The Sugar Quill
Author: Fitchburg Finch (Professors' Bookshelf)  Story: Brand-New  Chapter: Default
The distribution of this story is for personal use only. Any other form of distribution is prohibited without the consent of the author.


by Fitchburg Finch

Disclaimer: All characters and places in this story belong to J.K. Rowling.

Thank you to Night Zephyr for her time and her help. Also, thank you to Lisa and Kristin for their support.

Tap. Tap. Tap. Molly impatiently rapped her fingertips against the wooden table in the kitchen of the Burrow. She stared hard at the ceiling, as though her willpower would make Fred and George hurry and come downstairs so that they could leave for their annual Diagon Alley shopping trip. Behind Molly, Ginny leaned casually against the counter. Percy stood near the fireplace, using the cuff of his sleeve to polish the Head Boy badge that was pinned to his jumper. He glanced at the badge and saw a miniature version of his own reflection. Cleary pleased, he pompously clasped his hands behind his back.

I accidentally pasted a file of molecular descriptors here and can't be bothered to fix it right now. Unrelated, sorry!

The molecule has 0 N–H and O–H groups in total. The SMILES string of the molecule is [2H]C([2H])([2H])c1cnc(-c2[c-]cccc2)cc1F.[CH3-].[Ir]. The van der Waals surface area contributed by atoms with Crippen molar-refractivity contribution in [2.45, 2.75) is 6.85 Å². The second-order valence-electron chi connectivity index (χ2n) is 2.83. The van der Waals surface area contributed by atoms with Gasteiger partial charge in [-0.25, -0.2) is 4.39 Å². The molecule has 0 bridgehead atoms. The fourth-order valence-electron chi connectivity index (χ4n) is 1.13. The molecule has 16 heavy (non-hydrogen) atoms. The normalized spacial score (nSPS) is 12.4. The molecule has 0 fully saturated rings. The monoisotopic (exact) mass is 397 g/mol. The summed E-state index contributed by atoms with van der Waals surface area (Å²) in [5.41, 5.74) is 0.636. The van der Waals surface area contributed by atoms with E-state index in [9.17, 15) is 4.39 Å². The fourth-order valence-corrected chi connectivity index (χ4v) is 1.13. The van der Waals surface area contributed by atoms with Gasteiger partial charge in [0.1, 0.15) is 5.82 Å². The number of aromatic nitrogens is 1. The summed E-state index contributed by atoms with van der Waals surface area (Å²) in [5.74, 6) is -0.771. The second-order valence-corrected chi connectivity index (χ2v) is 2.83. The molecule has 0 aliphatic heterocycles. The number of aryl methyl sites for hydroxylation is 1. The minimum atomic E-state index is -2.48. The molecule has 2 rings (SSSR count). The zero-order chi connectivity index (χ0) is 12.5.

From his seat at the table, Ron watched Percy’s display. Ron exchanged a glance with Ginny, nodded towards Percy, and rolled his eyes. Ginny covered her mouth with her hand so that Percy wouldn’t notice her giggling.

A tiny squeak emanated from inside Ron’s shirt pocket. Ron looked down at Scabbers, who had poked his head out of the pocket, his whiskers twitching. Ron took a small crust of toast off of his plate to offer Scabbers, but the rat had already retreated to the bottom of his pocket.

“Suit yourself,” said Ron, putting the crust back on the plate. He stood up and walked over to the sink, setting his plate beside the other breakfast dishes.